I spent most of yesterday’s afternoon, in and out of my co-op apartment, reading that piece of picturesque travelogue written by the Leader-Proprietor of that famous team of private-for-hire investigators called Tiger-Eye PI and found it to be quite fascinating. The author is deliberately measured in his unassuming moral self-reflection, but it is obvious that Mr. Anas Aremeyaw Anas, a lawyer trained as a journalist, is unquestionably a formidable writer. Other than a few all-to-be-expected semiotic or dictional slips, for such an unusually long article, such as the use of “sporty” instead of “sportive,” and “longstanding Sports Director,” instead of “longtime or long-serving Sports Director,” his piece captioned “Nyantakyi’s ‘Co-Efficient’ Payouts Triggered ‘Number 12’ – Anas” was a fine read.
Well, as I often do, for the meaning of “Co-Efficient” or “Co-Efficiency,” I consulted with my top-of-his-class 7th-grader son and namesake who tersely explained the same to me as follows: “You see, Daddy, when you have the expression 2×, the coefficient is the number 2.” I don’t recall studiously following the controversial payment of the $ 577,000 (USD), involving some officials of Ghana’s senior national soccer team, the Black Stars, in the wake of the Brazil-hosted 2014 World Cup, but I contextually, though well after the fact, understood the President of the Ghana Football Association (GFA), Mr. Kwasi Nyantakyi, to have implied that the aforesaid controversial sum was split up or divvied up according to the number of sports officials involved, rather than those who had actually been reckoned by FIFA to be due or deserving of specific amounts of the bonus or whatever passed for the same.
This curious language of co-efficiency began to make quite a lot of sense to me, because I was meted a similar raw deal in 1990 by the movers-and-shakers of the African-American Studies Department, when I was admitted into the Doctoral Program at Temple University, Philadelphia, Pennsylvania. The “Afrocentric” Pharaohs of the program had decided against the decision by the Dean of the School of Social Sciences, and instead peremptorily stated that going by established ancient African tradition, I, and several others, needed to share our Full-University Fellowship Grant with those of our classmates who had not been deemed to be qualified for the same. That was how I came to acquire my humongous student-loan migraine (SLM), which has remained with me ever since.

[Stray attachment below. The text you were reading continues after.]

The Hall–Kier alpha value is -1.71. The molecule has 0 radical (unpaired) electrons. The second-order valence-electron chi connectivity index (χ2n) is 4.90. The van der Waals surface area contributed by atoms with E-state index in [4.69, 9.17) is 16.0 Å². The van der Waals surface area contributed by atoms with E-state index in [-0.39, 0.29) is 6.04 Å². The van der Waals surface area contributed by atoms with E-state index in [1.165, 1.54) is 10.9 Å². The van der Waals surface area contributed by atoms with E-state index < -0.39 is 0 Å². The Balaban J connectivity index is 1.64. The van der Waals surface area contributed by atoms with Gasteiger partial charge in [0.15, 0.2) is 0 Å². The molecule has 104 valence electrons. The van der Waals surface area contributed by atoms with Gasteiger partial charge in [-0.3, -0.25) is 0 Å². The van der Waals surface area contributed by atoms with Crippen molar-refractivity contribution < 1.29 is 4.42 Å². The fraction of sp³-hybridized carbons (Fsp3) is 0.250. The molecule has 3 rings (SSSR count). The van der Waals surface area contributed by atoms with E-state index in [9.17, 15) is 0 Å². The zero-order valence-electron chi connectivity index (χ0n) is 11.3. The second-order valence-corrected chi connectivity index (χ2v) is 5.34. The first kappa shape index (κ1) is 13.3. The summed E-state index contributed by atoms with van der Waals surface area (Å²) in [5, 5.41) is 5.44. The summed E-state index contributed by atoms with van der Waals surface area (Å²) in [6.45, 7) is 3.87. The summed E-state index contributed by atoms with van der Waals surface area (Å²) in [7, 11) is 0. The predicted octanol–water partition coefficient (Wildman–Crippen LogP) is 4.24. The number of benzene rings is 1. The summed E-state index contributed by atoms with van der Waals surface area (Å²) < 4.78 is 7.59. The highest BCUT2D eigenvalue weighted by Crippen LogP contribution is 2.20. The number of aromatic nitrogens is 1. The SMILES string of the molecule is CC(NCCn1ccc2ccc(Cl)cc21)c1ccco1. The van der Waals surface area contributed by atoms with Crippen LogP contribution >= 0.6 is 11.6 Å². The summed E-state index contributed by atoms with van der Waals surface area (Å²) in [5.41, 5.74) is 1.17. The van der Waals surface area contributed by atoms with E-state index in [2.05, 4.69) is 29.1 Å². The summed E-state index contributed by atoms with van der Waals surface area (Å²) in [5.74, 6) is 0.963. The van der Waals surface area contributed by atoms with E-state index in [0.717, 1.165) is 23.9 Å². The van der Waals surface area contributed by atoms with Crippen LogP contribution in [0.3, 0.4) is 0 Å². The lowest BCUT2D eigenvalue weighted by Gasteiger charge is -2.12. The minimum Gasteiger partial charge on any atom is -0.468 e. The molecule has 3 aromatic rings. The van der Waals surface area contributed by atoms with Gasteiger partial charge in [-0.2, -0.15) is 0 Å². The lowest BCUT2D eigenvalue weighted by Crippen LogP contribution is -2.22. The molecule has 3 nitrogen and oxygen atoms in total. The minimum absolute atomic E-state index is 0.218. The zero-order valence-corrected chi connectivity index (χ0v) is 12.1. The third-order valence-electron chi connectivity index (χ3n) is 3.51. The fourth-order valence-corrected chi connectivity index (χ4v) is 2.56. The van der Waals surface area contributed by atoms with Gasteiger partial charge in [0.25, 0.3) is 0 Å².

Anyway, I also relished such sumptuous Anasisms as the following alliterative tautology: “forthright frankness,” as in the expression “Alhaji Abdul Karim Grusah is famous for his fierce and forthright frankness.” Who said there were no such a thing as poetic license in literary journalism or creative nonfiction of the sort so inimitably and felicitously pursued by Mr. Anas Aremeyaw Anas? I also enjoyed his creative deployment of such oxymoronic expressions as Countryman Songo’s being the “pet opponent” of Mr. Kwasi Nyantakyi, who was also significantly described as being “Northern Born.” This otherwise benignly otiose description was promptly afforded contextual credibility and propriety, in view of the fact that this man with an unmistakable Akan name would also own a soccer team, the Wa All Stars, in one of the so-called Three Northern Regions.
But I decided not to waste my time taking Anas any more seriously on his pantheon of heroes and villains of Ghana’s putative national pastime than the author himself did. You see, Dear Reader, one cannot seriously talk about the development and upgrade of Ghanaian soccer without the necessary mention of then-Col. Ignatius Kutu Acheampong, the brutally slain casualty of the Rawlings Revolution. For those of our readers who may not know this, it was Col. I. K. Acheampong, later Gen. Acheampong, who equipped all the stadiums, or stadia, around the country with floodlights, so that Association Football could be played well past 6 pm. Acheampong also, it was, who built the original Kaneshie Sports Complex, renamed Azumah Nelson Sports Complex by Chairman Jerry John Rawlings.
How could Anas Aremeyaw Anas so flagrantly and cavalierly ignore this glaring fact of history? The fact that the author might have been a toddler when the Kaneshie Sports Complex was built is absolutely no excuse, whatsoever. Which is why he was able to call it an “eyesore underserving of the honor and dignity of Azumah Nelson.” Maybe what he needs to be castigating is our poor culture of maintenance. He has absolutely no excuse because any well-educated intellectual and legal maven, such as he clearly demonstrates himself to be, has ready access to the records; unless, of course, the determined intent here is to play fast-and-loose with the canonical facts of Ghana’s soccer history.
I also found it rather weird, albeit quite understandable, that the writer would be drooling all over Mr. Ato Ahwoi as one of the greatest or most successful executive operatives of Ghana’s putative Premiere Soccer Club, to wit, Accra Hearts of Oak, when the same Mr. Ahwoi has been mentioned in some major news reports as having possibly criminally colluded in a coverup over sponsorship of the Black Stars with the embattled GFA President. One also got the quaintly unmistakable impression that Accra Hearts of Oak is the Entertainment Wing of the present main opposition National Democratic Congress (NDC). Now who said there was any sharply defined boundary between soccer and politics in Ghana?
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